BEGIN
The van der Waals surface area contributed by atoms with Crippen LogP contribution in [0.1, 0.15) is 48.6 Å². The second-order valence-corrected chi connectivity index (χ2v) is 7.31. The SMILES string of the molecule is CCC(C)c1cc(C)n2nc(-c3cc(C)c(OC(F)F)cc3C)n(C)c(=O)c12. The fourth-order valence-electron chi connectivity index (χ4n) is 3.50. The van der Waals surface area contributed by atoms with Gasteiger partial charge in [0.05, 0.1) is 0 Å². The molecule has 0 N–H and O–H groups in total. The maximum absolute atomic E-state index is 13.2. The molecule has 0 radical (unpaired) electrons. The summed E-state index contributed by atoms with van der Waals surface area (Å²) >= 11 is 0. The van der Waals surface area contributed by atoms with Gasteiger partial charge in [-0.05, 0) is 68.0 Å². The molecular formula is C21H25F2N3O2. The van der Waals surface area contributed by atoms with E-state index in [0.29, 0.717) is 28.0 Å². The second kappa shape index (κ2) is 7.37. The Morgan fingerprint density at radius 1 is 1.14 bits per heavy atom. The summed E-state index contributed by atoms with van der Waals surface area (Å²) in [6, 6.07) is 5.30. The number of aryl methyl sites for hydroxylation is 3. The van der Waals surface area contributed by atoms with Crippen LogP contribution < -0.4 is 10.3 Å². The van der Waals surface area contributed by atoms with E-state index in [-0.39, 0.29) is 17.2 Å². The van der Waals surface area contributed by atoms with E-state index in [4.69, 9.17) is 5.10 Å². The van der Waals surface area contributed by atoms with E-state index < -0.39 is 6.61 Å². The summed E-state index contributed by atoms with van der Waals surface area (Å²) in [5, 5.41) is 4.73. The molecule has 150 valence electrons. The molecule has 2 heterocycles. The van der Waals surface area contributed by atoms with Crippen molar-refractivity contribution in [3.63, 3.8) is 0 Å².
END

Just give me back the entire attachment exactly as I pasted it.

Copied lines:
The van der Waals surface area contributed by atoms with Crippen LogP contribution in [0.1, 0.15) is 48.6 Å². The second-order valence-corrected chi connectivity index (χ2v) is 7.31. The SMILES string of the molecule is CCC(C)c1cc(C)n2nc(-c3cc(C)c(OC(F)F)cc3C)n(C)c(=O)c12. The fourth-order valence-electron chi connectivity index (χ4n) is 3.50. The van der Waals surface area contributed by atoms with Gasteiger partial charge in [0.05, 0.1) is 0 Å². The molecule has 0 N–H and O–H groups in total. The maximum absolute atomic E-state index is 13.2. The molecule has 0 radical (unpaired) electrons. The summed E-state index contributed by atoms with van der Waals surface area (Å²) >= 11 is 0. The van der Waals surface area contributed by atoms with Gasteiger partial charge in [-0.05, 0) is 68.0 Å². The molecular formula is C21H25F2N3O2. The van der Waals surface area contributed by atoms with E-state index in [0.29, 0.717) is 28.0 Å². The second kappa shape index (κ2) is 7.37. The Morgan fingerprint density at radius 1 is 1.14 bits per heavy atom. The summed E-state index contributed by atoms with van der Waals surface area (Å²) in [6, 6.07) is 5.30. The number of aryl methyl sites for hydroxylation is 3. The van der Waals surface area contributed by atoms with Crippen LogP contribution < -0.4 is 10.3 Å². The van der Waals surface area contributed by atoms with E-state index in [-0.39, 0.29) is 17.2 Å². The van der Waals surface area contributed by atoms with E-state index in [4.69, 9.17) is 5.10 Å². The van der Waals surface area contributed by atoms with E-state index < -0.39 is 6.61 Å². The summed E-state index contributed by atoms with van der Waals surface area (Å²) in [5, 5.41) is 4.73. The molecule has 150 valence electrons. The molecule has 2 heterocycles. The van der Waals surface area contributed by atoms with Crippen molar-refractivity contribution in [3.63, 3.8) is 0 Å².